Friday, January 12, 2007

Tired of Beating Our Heads Against The Wall and Working for Someone Else, Part I

Since I wrote my response to Jody Rosen's James Brown obit in Slate, I have had some time to reflect further on James Brown and his work and what he might have meant for American culture. I feel no need to modify or retract any of my previous observations, but I would like to flesh out some of the themes that were not fully developed and perhaps offer some additional thoughts.

Seth Sandronsky recently wrote a moving testament to Brown's music as a soundtrack to the civil rights revolution (on the ever-indispensable website), a tocsin of the "race, class, and gender struggle for a new society." A letter writer, Richard S, (who runs the promisingly-titled blog "commie curmudgeon") thoughtfully responded by pointing out that Brown "was a major advocate of 'black capitalism,' he was proud to be a big businessman, he supported Richard Nixon, he ran his bands in a strictly hierarchical manner and fined band members for any slip-ups, and he was an admitted wife beater." Taking issue with Sandronsky's reading of "Say It Loud I'm Black and I'm Proud" (from which the title to this post is taken) as a Tronti-esque workerist anthem, Richard S. admits that he finds it hard "to reconcile these facts with the idea that James Brown was a great opponent of the alienation of labor and played a major part in a 'race, class and gender struggle for a new society.'"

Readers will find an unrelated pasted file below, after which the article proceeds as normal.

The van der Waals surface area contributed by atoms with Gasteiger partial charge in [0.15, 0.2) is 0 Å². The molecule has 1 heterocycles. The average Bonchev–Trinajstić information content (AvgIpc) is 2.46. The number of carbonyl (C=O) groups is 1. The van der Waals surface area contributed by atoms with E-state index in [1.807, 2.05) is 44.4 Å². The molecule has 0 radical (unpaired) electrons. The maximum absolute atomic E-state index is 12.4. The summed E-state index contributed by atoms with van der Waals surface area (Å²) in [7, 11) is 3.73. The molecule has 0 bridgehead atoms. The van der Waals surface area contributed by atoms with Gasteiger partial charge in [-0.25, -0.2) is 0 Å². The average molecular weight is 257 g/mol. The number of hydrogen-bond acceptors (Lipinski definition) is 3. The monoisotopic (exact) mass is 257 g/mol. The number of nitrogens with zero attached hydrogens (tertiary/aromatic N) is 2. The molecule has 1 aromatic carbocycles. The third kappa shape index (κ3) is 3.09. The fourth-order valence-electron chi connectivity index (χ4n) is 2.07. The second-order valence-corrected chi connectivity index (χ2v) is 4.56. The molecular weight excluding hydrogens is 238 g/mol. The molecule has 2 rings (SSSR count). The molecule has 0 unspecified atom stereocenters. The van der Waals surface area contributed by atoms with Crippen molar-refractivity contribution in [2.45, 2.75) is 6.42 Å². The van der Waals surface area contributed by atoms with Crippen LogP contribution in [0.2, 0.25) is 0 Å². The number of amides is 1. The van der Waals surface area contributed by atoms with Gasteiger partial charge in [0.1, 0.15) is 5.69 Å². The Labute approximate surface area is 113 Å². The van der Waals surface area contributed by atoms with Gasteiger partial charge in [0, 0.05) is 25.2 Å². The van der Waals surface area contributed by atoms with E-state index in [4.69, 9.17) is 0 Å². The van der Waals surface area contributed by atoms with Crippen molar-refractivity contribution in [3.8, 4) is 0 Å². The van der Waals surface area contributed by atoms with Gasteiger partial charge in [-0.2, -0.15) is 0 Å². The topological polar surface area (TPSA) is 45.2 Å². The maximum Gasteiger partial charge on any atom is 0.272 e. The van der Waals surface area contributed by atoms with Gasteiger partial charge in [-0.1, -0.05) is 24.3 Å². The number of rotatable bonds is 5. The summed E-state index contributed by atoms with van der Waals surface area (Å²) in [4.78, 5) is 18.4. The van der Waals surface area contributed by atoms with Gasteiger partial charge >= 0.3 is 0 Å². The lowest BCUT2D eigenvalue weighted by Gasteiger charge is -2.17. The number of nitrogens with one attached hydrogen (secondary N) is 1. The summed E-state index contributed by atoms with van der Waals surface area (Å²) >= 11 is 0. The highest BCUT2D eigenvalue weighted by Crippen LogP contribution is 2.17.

As far as I understand the historical record, both Sandronsky and Richard are right. For many African Americans in the Civil Rights and Black Power eras, Brown's music (along with that of many other R&B artists) did fuel aspirations for revolutionary social change. If he had done nothing else but oversee the recording of "Funky Drummer," Brown would have been an important figure in the intersection of black music and politics, since that song launched a thousand hip-hop tracks (although by that logic, Billy Squier and Kraftwerk would also be honorary Deacons for Defense).